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Tuning Capacitor Rating

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  • patrick_mcstorm
    Hello When looking at a potentiometer, I would tend to believe That a 1K Ohm potentiometer would have a maximum resistance of 1000 Ohms. Are tuning capacitors
    Message 1 of 5 , Jul 11, 2014

      Hello


      When looking at a potentiometer, I would tend to believe That a 1K Ohm potentiometer would have a maximum resistance of 1000 Ohms.


      Are tuning capacitors done the same way?? Given a "365 pF" tuning capacitor, I'm assuming (I may well be wrong) that the tuning capacitor would be fully closed at maximum capacitance and be at 365 pF at that point.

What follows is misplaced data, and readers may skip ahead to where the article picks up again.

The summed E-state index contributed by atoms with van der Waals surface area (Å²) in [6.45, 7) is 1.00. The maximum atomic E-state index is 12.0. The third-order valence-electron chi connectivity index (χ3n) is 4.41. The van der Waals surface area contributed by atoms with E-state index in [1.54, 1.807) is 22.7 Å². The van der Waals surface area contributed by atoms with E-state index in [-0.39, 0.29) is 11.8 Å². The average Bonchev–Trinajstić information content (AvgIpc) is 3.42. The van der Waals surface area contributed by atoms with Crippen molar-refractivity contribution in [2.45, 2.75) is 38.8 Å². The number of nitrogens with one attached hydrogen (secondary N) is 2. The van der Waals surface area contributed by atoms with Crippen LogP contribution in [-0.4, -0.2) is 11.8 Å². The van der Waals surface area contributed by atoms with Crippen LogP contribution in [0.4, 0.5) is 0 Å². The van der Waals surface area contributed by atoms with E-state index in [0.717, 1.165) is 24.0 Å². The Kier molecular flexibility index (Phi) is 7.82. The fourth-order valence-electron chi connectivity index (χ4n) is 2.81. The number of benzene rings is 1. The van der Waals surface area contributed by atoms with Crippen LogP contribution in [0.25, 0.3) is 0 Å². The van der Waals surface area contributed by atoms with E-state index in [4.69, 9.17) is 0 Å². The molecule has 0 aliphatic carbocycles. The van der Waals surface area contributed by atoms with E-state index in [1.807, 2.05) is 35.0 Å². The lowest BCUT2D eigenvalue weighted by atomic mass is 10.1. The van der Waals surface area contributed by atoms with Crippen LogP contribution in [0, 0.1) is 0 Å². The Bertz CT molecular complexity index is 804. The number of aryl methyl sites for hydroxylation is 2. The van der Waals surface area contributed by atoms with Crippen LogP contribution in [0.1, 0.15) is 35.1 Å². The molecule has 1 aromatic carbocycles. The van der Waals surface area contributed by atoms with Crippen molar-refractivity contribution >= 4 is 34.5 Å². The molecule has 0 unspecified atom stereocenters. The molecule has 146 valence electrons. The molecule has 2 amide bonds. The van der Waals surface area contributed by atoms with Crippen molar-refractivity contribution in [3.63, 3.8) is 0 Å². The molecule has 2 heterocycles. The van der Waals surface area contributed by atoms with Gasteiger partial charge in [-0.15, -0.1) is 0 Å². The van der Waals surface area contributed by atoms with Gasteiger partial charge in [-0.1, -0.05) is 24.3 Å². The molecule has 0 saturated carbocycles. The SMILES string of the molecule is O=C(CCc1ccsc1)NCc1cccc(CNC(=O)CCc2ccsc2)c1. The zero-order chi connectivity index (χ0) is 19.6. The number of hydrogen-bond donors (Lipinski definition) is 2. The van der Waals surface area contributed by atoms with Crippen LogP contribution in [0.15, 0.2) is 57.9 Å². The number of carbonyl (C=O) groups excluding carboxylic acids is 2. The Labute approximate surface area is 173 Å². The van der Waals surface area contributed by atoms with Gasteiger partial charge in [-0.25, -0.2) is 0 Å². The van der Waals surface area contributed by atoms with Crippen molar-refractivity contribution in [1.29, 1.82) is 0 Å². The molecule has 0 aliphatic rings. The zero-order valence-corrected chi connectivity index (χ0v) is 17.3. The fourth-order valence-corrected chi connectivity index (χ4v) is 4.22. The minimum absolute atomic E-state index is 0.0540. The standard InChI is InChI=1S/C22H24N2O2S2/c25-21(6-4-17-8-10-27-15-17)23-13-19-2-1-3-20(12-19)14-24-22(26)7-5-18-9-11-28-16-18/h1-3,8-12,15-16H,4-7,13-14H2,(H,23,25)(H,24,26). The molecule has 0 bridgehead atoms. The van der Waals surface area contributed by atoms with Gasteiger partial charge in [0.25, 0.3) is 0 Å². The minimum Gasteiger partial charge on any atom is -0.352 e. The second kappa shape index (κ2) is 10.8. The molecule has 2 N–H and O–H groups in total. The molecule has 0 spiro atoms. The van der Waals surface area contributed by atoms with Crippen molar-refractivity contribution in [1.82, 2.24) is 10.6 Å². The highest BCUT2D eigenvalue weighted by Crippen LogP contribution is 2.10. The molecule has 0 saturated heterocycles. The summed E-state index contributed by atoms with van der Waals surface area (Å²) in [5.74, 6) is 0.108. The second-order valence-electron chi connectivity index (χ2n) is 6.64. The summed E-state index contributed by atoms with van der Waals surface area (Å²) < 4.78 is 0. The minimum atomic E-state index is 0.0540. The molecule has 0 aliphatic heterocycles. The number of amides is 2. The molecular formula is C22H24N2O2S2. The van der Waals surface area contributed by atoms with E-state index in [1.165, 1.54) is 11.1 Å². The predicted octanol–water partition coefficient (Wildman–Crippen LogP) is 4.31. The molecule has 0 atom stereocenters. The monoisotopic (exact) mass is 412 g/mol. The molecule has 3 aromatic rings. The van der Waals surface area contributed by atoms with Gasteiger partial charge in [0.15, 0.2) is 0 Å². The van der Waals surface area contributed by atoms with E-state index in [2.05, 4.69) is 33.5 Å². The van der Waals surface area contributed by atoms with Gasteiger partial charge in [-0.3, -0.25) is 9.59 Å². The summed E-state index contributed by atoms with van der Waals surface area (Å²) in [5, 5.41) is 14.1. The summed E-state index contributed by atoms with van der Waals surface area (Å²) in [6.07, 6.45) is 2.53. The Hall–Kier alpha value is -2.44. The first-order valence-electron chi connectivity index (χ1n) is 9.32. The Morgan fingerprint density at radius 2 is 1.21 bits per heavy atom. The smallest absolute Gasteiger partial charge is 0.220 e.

Or have I missed the boat again?


      Thanks


      Patrick


      p.s. NOTE: NO TYPO CHECK WAS DONE HERE; please forgive any that are present.




    • ahumanbeing2000
      Unlike a potentiometer, a mechanical tuning capacitor could be rotated 360 degrees (no stop limits). Its capacitance is at a maximum value when its two sets of
      Message 2 of 5 , Jul 12, 2014

        Unlike a potentiometer, a mechanical tuning capacitor could be rotated 360 degrees (no stop limits).

        Its capacitance is at a maximum value when its two sets of plates (one set is fixed while the second rotates) face fully each other. Its minimum value is reached when they become opposite.




        ---In Electronics_101@yahoogroups.com, <vw_beetle_fix_it@...> wrote :

        Hello